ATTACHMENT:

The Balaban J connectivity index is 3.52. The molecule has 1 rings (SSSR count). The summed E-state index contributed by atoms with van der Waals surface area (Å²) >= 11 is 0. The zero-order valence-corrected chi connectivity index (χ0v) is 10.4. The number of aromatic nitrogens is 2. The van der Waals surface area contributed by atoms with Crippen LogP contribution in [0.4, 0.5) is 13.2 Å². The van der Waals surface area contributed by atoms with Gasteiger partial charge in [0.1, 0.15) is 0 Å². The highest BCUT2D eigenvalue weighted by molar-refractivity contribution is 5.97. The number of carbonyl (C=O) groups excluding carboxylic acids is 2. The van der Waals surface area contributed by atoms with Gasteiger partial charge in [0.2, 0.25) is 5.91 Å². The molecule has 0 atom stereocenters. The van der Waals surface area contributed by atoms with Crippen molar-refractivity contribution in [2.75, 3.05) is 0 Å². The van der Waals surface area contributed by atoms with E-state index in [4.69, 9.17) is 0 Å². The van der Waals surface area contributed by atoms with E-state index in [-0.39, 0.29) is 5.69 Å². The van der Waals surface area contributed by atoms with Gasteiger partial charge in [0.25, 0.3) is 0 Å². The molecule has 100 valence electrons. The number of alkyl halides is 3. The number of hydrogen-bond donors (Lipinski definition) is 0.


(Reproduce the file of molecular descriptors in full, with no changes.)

The Balaban J connectivity index is 3.52. The molecule has 1 rings (SSSR count). The summed E-state index contributed by atoms with van der Waals surface area (Å²) >= 11 is 0. The zero-order valence-corrected chi connectivity index (χ0v) is 10.4. The number of aromatic nitrogens is 2. The van der Waals surface area contributed by atoms with Crippen LogP contribution in [0.4, 0.5) is 13.2 Å². The van der Waals surface area contributed by atoms with Gasteiger partial charge in [0.1, 0.15) is 0 Å². The highest BCUT2D eigenvalue weighted by molar-refractivity contribution is 5.97. The number of carbonyl (C=O) groups excluding carboxylic acids is 2. The van der Waals surface area contributed by atoms with Gasteiger partial charge in [0.2, 0.25) is 5.91 Å². The molecule has 0 atom stereocenters. The van der Waals surface area contributed by atoms with Crippen molar-refractivity contribution in [2.75, 3.05) is 0 Å². The van der Waals surface area contributed by atoms with E-state index in [4.69, 9.17) is 0 Å². The van der Waals surface area contributed by atoms with E-state index in [-0.39, 0.29) is 5.69 Å². The van der Waals surface area contributed by atoms with Gasteiger partial charge in [0.25, 0.3) is 0 Å². The molecule has 100 valence electrons. The number of alkyl halides is 3. The number of hydrogen-bond donors (Lipinski definition) is 0.